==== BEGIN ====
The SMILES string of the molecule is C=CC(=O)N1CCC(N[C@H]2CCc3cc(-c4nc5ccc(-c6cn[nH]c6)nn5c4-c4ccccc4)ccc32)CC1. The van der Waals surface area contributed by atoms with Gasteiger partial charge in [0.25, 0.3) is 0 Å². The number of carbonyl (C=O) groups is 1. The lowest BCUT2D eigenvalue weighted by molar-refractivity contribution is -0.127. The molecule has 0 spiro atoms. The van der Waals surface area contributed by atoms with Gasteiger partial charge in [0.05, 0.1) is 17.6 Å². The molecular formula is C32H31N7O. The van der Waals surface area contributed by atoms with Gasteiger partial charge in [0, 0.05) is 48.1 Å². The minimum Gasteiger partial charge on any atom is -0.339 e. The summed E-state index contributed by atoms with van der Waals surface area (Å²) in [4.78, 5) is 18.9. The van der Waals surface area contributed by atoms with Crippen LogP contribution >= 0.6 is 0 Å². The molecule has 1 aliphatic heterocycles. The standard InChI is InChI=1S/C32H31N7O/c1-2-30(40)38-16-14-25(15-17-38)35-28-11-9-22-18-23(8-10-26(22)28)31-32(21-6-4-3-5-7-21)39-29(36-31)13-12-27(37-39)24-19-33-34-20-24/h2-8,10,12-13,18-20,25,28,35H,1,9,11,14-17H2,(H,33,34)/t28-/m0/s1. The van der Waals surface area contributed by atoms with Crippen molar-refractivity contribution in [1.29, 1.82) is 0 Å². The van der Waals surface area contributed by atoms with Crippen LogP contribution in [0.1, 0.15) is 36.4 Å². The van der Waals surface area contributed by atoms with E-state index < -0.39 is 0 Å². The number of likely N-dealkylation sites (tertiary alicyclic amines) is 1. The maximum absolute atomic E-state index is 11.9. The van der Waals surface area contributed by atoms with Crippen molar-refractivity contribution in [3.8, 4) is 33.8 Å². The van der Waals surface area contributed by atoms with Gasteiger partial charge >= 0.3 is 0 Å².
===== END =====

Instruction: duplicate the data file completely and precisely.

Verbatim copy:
The SMILES string of the molecule is C=CC(=O)N1CCC(N[C@H]2CCc3cc(-c4nc5ccc(-c6cn[nH]c6)nn5c4-c4ccccc4)ccc32)CC1. The van der Waals surface area contributed by atoms with Gasteiger partial charge in [0.25, 0.3) is 0 Å². The number of carbonyl (C=O) groups is 1. The lowest BCUT2D eigenvalue weighted by molar-refractivity contribution is -0.127. The molecule has 0 spiro atoms. The van der Waals surface area contributed by atoms with Gasteiger partial charge in [0.05, 0.1) is 17.6 Å². The molecular formula is C32H31N7O. The van der Waals surface area contributed by atoms with Gasteiger partial charge in [0, 0.05) is 48.1 Å². The minimum Gasteiger partial charge on any atom is -0.339 e. The summed E-state index contributed by atoms with van der Waals surface area (Å²) in [4.78, 5) is 18.9. The van der Waals surface area contributed by atoms with Crippen LogP contribution >= 0.6 is 0 Å². The molecule has 1 aliphatic heterocycles. The standard InChI is InChI=1S/C32H31N7O/c1-2-30(40)38-16-14-25(15-17-38)35-28-11-9-22-18-23(8-10-26(22)28)31-32(21-6-4-3-5-7-21)39-29(36-31)13-12-27(37-39)24-19-33-34-20-24/h2-8,10,12-13,18-20,25,28,35H,1,9,11,14-17H2,(H,33,34)/t28-/m0/s1. The van der Waals surface area contributed by atoms with Crippen molar-refractivity contribution in [1.29, 1.82) is 0 Å². The van der Waals surface area contributed by atoms with Crippen LogP contribution in [0.1, 0.15) is 36.4 Å². The van der Waals surface area contributed by atoms with E-state index < -0.39 is 0 Å². The number of likely N-dealkylation sites (tertiary alicyclic amines) is 1. The maximum absolute atomic E-state index is 11.9. The van der Waals surface area contributed by atoms with Crippen molar-refractivity contribution in [3.8, 4) is 33.8 Å². The van der Waals surface area contributed by atoms with Gasteiger partial charge >= 0.3 is 0 Å².